Philosophy Club Fosters Interesting Debates and Valuable Lessons for PSHS Students

Thinking is a way of life in Mr. Lippa’s Philosophy Club…


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Hugo Gizzi, Staff Writer

“What is the meaning of life?” This is a question that no one knows the answer to, and yet members of the philosophy club are actively trying to answer it along with other hard-hitting questions. Every other Tuesday, members of the philosophy club gather in Mr. Lippa’s room to discuss anything that comes to their mind, current events, or even simple issues that students have noticed about the world.

Mr. Lippa and his students then debate and reflect on how these different topics relate to our experience as humans. Lippa will offer writings, quotes, and other teachings from famous philosophers to help the students answer their difficult questions. 

“If we are going to understand the relationships we have with people, and the idea of having an introspective, critical mind, we need to understand the great ideas that existed before us,” said Lippa. The students learn from the past to improve their minds and their knowledge. Members of the philosophy club not only look into the past, but also into the future,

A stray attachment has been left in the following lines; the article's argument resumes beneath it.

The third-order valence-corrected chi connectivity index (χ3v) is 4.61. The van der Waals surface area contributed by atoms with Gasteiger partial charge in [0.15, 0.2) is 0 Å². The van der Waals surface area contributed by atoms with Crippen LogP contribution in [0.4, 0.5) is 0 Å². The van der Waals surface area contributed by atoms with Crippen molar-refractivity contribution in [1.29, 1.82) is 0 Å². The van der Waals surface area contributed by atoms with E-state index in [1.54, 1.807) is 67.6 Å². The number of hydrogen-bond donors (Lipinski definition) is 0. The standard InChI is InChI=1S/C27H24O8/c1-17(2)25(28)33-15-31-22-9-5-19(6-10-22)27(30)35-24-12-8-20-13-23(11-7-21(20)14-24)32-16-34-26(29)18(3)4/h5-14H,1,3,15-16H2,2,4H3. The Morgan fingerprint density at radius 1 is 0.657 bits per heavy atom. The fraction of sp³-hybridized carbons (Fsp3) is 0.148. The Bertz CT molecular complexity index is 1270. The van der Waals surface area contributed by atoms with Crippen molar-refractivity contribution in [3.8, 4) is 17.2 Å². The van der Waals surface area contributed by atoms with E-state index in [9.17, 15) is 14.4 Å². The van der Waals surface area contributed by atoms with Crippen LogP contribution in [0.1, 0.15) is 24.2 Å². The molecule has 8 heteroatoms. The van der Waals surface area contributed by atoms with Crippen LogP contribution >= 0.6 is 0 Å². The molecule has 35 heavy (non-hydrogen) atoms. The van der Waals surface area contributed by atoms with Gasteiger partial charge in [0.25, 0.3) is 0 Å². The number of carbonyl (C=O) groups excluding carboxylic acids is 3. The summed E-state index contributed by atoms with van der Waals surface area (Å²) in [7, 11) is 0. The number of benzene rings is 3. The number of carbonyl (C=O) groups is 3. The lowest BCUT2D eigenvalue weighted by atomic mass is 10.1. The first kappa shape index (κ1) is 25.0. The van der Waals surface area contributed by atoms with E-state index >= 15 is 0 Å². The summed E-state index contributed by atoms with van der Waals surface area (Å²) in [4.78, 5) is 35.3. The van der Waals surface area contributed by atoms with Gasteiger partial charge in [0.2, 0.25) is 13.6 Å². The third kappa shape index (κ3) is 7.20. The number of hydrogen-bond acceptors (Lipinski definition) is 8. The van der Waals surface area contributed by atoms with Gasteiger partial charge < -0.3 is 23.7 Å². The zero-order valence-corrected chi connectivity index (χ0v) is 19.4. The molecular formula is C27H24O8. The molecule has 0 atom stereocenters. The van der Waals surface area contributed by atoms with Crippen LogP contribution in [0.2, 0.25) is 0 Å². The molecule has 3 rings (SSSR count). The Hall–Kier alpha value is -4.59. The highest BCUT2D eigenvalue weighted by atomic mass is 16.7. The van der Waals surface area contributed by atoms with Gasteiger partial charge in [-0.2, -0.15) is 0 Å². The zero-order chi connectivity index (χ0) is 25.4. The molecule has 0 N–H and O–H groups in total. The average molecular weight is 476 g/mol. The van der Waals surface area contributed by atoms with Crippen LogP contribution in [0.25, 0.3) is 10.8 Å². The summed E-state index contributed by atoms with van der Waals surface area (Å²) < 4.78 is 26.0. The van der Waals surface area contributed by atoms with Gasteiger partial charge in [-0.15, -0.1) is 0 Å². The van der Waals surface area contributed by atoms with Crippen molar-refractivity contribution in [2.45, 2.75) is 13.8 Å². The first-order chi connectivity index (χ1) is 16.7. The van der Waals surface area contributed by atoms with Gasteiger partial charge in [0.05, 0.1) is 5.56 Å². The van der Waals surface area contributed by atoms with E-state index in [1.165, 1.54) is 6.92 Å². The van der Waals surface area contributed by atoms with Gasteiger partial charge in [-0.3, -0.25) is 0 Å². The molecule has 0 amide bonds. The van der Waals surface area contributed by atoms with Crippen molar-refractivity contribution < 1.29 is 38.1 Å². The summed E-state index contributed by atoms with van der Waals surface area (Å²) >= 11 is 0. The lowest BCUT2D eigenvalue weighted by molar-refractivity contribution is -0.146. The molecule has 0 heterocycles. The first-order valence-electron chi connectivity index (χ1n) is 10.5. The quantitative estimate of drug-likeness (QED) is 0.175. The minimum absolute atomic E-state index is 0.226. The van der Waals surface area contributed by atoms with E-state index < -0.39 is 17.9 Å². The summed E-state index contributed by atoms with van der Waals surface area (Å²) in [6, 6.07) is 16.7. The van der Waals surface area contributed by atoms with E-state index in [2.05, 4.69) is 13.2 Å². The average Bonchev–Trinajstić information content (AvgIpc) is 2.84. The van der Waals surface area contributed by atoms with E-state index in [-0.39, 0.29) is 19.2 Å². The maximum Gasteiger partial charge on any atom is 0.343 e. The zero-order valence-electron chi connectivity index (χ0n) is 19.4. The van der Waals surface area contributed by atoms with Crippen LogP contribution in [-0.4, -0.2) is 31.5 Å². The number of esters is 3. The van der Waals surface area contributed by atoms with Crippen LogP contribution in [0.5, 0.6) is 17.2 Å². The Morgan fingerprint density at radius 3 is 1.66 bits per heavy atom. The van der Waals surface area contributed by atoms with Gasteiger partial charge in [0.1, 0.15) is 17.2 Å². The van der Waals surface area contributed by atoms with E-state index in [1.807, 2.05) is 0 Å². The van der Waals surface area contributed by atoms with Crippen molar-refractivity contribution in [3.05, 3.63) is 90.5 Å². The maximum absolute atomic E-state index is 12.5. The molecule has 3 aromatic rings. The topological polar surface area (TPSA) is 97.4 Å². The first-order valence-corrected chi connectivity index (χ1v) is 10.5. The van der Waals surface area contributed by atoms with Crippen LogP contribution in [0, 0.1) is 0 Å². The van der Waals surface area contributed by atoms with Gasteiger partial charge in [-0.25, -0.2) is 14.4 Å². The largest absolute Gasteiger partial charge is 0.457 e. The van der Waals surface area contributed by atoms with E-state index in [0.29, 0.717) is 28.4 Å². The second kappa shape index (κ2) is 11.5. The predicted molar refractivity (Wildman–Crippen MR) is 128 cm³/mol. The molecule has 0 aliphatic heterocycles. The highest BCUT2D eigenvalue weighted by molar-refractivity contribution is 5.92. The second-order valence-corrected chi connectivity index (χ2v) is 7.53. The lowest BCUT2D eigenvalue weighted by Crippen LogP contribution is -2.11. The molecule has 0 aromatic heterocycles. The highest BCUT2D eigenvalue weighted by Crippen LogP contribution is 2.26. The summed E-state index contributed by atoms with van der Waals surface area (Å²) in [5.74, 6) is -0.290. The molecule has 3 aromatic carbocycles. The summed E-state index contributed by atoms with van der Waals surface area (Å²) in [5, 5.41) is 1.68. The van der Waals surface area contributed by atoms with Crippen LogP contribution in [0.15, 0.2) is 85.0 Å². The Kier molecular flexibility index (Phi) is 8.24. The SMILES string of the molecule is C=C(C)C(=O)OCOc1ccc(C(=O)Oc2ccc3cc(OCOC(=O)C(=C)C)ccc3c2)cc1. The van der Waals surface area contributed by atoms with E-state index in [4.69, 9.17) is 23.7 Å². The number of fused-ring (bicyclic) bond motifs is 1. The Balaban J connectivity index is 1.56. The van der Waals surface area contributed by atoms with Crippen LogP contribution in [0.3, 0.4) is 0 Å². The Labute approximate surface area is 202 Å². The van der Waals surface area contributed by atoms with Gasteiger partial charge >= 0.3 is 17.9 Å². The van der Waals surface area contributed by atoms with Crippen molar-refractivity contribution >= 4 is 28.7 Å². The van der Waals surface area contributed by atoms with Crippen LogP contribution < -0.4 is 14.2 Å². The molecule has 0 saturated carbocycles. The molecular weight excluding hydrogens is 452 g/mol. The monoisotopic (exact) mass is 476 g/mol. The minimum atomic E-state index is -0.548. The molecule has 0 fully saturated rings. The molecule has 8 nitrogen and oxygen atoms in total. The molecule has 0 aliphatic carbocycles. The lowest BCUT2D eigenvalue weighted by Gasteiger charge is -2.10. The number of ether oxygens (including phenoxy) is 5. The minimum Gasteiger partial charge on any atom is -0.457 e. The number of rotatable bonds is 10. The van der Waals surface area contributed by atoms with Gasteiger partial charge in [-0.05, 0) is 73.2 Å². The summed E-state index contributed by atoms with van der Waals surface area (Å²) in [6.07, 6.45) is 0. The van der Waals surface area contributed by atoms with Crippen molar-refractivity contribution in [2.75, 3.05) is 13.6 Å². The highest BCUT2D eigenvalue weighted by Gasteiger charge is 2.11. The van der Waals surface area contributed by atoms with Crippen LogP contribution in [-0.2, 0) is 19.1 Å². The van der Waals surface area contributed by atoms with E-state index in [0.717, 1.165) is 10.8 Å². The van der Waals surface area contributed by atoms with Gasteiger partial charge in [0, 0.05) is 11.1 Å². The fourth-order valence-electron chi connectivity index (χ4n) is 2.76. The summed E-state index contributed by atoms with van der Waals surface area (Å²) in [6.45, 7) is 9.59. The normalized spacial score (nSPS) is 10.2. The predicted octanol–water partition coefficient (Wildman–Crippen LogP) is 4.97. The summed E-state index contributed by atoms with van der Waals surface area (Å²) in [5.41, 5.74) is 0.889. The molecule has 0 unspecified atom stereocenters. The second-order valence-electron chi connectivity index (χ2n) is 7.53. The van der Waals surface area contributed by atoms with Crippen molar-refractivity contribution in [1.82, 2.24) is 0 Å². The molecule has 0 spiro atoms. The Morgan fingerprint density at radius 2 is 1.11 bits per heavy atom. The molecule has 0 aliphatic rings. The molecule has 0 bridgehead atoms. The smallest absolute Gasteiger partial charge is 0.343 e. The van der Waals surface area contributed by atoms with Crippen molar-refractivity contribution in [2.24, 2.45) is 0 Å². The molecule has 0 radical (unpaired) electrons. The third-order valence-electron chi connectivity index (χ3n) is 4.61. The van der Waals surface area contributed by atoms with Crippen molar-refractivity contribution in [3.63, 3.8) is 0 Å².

“The same problems, questions, or conflicts that we have in 2021, have existed throughout mankind and history,” said Lippa. Not only are the lessons of the past important, but their application in today’s world matters just as much. Through the philosophy club, students are equipped to face the problems of mankind, and do so in a civil and democratic way. 

As for further goals, Lippa has expressed interest in taking the group for field trips sometime in the future.

“I would love to find opportunities, locally, to engage students in more philosophical forums,” said Lippa. His ultimate goal is for the group to become fully student driven, where the teacher can sit back and watch his students engage in meaningful and fair conversations. 

For some students at Plymouth South, answering questions about life, mankind, and the universe may seem daunting. But members of the philosophy club know how important it is to discuss these difficult topics. As Socrates once said, “The unexamined life is not worth living.”